Hello and welcome back to our regular morning look at private companies, public markets and the gray space in between.

Last week we noted that the IPO window was open, a seemingly incongruous reality when compared to stark unemployment figures in the country and what they would seem to bode for business health. But as the markets rise to near-record highs, it has become clear that investors are open to buying new, growth-oriented shares.

Our concluding point last week was simple: The open IPO window and its implied investor sentiment was good news for unicorns. The richly valued, private companies tend to lose more money than they would if they wanted to go public in normal times. But with the IPO window open today for more than merely profitable companies, surely it’s open for unicorns as well?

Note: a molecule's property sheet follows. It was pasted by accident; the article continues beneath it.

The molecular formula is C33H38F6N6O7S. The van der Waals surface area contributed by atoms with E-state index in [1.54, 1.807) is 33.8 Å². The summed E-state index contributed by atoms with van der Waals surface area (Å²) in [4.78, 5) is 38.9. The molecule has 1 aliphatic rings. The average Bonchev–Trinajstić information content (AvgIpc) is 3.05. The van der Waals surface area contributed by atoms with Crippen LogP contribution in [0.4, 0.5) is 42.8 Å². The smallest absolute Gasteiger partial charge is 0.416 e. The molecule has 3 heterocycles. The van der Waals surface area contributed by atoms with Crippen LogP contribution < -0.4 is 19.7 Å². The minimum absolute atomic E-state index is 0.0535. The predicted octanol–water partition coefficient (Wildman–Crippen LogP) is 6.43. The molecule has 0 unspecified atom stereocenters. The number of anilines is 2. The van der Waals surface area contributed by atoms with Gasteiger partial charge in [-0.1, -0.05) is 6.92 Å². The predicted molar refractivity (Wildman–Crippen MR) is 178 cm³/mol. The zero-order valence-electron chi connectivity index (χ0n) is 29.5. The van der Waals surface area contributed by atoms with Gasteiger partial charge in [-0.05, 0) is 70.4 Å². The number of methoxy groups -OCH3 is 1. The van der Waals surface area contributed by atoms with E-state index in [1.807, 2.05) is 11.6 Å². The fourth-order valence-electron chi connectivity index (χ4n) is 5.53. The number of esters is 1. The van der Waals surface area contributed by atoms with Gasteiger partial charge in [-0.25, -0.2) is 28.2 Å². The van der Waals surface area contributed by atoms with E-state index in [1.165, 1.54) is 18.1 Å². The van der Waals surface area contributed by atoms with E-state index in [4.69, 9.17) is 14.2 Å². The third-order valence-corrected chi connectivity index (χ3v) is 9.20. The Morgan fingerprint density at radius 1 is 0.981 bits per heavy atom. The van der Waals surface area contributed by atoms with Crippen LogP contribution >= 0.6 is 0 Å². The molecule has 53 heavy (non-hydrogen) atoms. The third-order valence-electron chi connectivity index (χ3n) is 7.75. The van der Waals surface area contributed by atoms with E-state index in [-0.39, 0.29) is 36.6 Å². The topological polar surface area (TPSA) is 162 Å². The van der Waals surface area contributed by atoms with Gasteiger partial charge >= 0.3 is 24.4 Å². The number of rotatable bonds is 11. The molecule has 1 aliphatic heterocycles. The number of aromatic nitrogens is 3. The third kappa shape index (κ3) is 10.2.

New evidence suggests so. This morning, let’s explore Vroom’s new IPO pricing and why the digital used car marketplace’s ability to charge more for its equity than the company initially expected bodes well for itself and other money-losing unicorns that may have feared the IPO window was shut for the rest of 2020.

New pricing, same margins

On Friday, Vroom changed its expected IPO price range from $15 to $17 per share and raised it to $18 to $20 per share. The number of shares the firm intends to sell in its debut — 21,562,500 — remained unchanged. The pricing change pushed Vroom’s maximum gross raise from $366.6 million to $431.3 million, a huge increase for the unprofitable business.

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